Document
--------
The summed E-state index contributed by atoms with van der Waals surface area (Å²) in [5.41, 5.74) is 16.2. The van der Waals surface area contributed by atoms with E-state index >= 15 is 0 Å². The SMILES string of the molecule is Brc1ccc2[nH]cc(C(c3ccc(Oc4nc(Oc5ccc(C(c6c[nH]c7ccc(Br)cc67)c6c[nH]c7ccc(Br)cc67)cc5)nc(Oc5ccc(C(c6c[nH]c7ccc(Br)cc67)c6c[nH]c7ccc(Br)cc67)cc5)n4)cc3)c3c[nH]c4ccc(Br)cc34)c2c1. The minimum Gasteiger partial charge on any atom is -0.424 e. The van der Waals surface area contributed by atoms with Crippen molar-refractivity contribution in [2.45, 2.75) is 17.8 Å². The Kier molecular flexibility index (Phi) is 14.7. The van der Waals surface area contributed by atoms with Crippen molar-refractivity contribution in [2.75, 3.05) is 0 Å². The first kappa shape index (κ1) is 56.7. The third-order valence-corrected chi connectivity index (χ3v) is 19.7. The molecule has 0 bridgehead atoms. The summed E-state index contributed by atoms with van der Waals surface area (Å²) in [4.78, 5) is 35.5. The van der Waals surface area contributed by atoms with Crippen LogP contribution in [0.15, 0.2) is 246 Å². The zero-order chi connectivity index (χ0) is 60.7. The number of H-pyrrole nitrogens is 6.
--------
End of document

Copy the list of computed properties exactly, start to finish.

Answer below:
The summed E-state index contributed by atoms with van der Waals surface area (Å²) in [5.41, 5.74) is 16.2. The van der Waals surface area contributed by atoms with E-state index >= 15 is 0 Å². The SMILES string of the molecule is Brc1ccc2[nH]cc(C(c3ccc(Oc4nc(Oc5ccc(C(c6c[nH]c7ccc(Br)cc67)c6c[nH]c7ccc(Br)cc67)cc5)nc(Oc5ccc(C(c6c[nH]c7ccc(Br)cc67)c6c[nH]c7ccc(Br)cc67)cc5)n4)cc3)c3c[nH]c4ccc(Br)cc34)c2c1. The minimum Gasteiger partial charge on any atom is -0.424 e. The van der Waals surface area contributed by atoms with Crippen molar-refractivity contribution in [2.45, 2.75) is 17.8 Å². The Kier molecular flexibility index (Phi) is 14.7. The van der Waals surface area contributed by atoms with Crippen molar-refractivity contribution in [2.75, 3.05) is 0 Å². The first kappa shape index (κ1) is 56.7. The third-order valence-corrected chi connectivity index (χ3v) is 19.7. The molecule has 0 bridgehead atoms. The summed E-state index contributed by atoms with van der Waals surface area (Å²) in [4.78, 5) is 35.5. The van der Waals surface area contributed by atoms with Crippen LogP contribution in [0.15, 0.2) is 246 Å². The zero-order chi connectivity index (χ0) is 60.7. The number of H-pyrrole nitrogens is 6.